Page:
This morning I arose especially early in hopes of getting to my office by 6:30, and upon going outside, noticed water pouring through cracks in the street. I checked it out and determined it had to be coming from a broken water pipe, which made me realize just how critical it is to repair leaks in the existing municipal water system. In fact, each day, leaking pipes account for the loss of an estimated 7 billion gallons of water, according to the American Society of Civil Engineers, due to the fact that a large part of the country’s water system is decades old and in need of replacement. However, as CNN reported last January, federal funding for this purpose has been cut significantly in recent years, and the state of the infrastructure has deteriorated as a result.
Being absolutely fascinated to learn first-hand how the Los Angeles Water and Power folks go about fixing a massive leak of this sort, I stuck around to observe how they planned to tackle the problem. It turned out to be an incredible display of technology, discipline and expertise. First they closed off the street, then proceeded to dig a deep hole that quickly filled with gushing, bubbling water, which put me in mind of surgeries I’ve seen depicted. Then, amidst a lot of yelling, they got the pumps operating. Walking over to the hole to get a closer view of what was going on, I was amazed to discover that they had an entire system in place to fix this particular pipe, which in fact they managed to accomplish by the end of their shift at 4 p.m.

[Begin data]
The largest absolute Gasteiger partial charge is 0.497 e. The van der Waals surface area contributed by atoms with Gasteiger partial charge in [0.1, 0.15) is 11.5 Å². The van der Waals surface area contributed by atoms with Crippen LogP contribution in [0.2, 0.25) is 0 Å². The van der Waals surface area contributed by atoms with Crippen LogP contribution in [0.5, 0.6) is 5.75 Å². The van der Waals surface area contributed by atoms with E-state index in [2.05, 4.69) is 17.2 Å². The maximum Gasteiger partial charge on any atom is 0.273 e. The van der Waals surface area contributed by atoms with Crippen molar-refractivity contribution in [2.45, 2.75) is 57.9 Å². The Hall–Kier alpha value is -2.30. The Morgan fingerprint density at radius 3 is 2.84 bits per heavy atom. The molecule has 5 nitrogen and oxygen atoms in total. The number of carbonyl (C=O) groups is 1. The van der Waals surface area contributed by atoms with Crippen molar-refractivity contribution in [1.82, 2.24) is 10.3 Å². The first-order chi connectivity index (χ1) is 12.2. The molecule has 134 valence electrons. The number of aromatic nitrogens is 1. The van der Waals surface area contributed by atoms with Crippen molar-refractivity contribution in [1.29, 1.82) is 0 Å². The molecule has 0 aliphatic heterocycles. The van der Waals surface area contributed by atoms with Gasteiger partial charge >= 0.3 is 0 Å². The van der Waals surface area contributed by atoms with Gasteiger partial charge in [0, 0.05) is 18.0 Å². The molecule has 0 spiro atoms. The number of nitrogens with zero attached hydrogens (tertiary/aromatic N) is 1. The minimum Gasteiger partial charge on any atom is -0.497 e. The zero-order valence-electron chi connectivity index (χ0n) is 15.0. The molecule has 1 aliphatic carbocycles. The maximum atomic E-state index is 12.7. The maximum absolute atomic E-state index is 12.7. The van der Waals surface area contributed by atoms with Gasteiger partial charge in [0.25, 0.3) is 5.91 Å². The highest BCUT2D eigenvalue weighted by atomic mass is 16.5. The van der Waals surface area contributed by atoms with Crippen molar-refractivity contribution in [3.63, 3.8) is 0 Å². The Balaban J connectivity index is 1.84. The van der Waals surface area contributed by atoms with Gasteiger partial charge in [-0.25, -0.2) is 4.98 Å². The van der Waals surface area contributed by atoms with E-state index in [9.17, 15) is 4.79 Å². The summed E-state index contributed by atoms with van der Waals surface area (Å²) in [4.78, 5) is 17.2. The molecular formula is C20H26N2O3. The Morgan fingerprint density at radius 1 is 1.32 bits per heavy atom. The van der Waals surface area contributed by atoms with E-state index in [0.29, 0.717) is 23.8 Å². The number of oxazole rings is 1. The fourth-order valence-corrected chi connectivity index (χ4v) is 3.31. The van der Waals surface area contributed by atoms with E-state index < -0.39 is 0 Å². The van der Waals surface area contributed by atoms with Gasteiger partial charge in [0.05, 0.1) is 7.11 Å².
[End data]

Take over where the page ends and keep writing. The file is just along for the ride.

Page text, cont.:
To me, this little public works project demonstrated that our society does indeed have the know-how and the people it takes to get done whatever needs to be done. And that, in turn, reinforced my optimistic outlook for 2012 that we also possess the technology and expertise to manage our sustainability issues. All that’s required is that we take a preventive, rather than reactive approach to our energy needs and problems – as well as our water leaks.